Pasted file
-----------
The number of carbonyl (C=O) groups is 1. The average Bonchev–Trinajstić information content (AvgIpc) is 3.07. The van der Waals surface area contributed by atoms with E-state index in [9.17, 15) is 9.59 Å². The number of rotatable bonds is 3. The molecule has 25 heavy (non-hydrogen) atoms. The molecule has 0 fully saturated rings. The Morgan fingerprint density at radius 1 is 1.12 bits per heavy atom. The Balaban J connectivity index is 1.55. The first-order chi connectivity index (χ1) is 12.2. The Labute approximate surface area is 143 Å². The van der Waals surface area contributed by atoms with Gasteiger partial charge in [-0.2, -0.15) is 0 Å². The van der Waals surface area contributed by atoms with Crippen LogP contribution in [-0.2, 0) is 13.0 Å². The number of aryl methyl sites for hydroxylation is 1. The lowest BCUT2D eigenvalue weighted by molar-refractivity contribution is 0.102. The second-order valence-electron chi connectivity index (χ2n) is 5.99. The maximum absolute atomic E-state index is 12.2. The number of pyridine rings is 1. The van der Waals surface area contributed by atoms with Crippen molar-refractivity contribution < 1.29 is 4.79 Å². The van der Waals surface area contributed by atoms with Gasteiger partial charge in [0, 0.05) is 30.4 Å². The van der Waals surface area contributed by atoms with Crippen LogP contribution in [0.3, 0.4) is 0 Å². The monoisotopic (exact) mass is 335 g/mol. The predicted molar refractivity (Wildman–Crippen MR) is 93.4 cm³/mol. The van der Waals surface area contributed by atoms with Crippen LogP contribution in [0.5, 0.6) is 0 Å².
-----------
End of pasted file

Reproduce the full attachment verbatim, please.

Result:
The number of carbonyl (C=O) groups is 1. The average Bonchev–Trinajstić information content (AvgIpc) is 3.07. The van der Waals surface area contributed by atoms with E-state index in [9.17, 15) is 9.59 Å². The number of rotatable bonds is 3. The molecule has 25 heavy (non-hydrogen) atoms. The molecule has 0 fully saturated rings. The Morgan fingerprint density at radius 1 is 1.12 bits per heavy atom. The Balaban J connectivity index is 1.55. The first-order chi connectivity index (χ1) is 12.2. The Labute approximate surface area is 143 Å². The van der Waals surface area contributed by atoms with Gasteiger partial charge in [-0.2, -0.15) is 0 Å². The van der Waals surface area contributed by atoms with Crippen LogP contribution in [-0.2, 0) is 13.0 Å². The number of aryl methyl sites for hydroxylation is 1. The lowest BCUT2D eigenvalue weighted by molar-refractivity contribution is 0.102. The second-order valence-electron chi connectivity index (χ2n) is 5.99. The maximum absolute atomic E-state index is 12.2. The number of pyridine rings is 1. The van der Waals surface area contributed by atoms with Crippen molar-refractivity contribution < 1.29 is 4.79 Å². The van der Waals surface area contributed by atoms with Gasteiger partial charge in [0, 0.05) is 30.4 Å². The van der Waals surface area contributed by atoms with Crippen LogP contribution in [0.3, 0.4) is 0 Å². The monoisotopic (exact) mass is 335 g/mol. The predicted molar refractivity (Wildman–Crippen MR) is 93.4 cm³/mol. The van der Waals surface area contributed by atoms with Crippen LogP contribution in [0.5, 0.6) is 0 Å².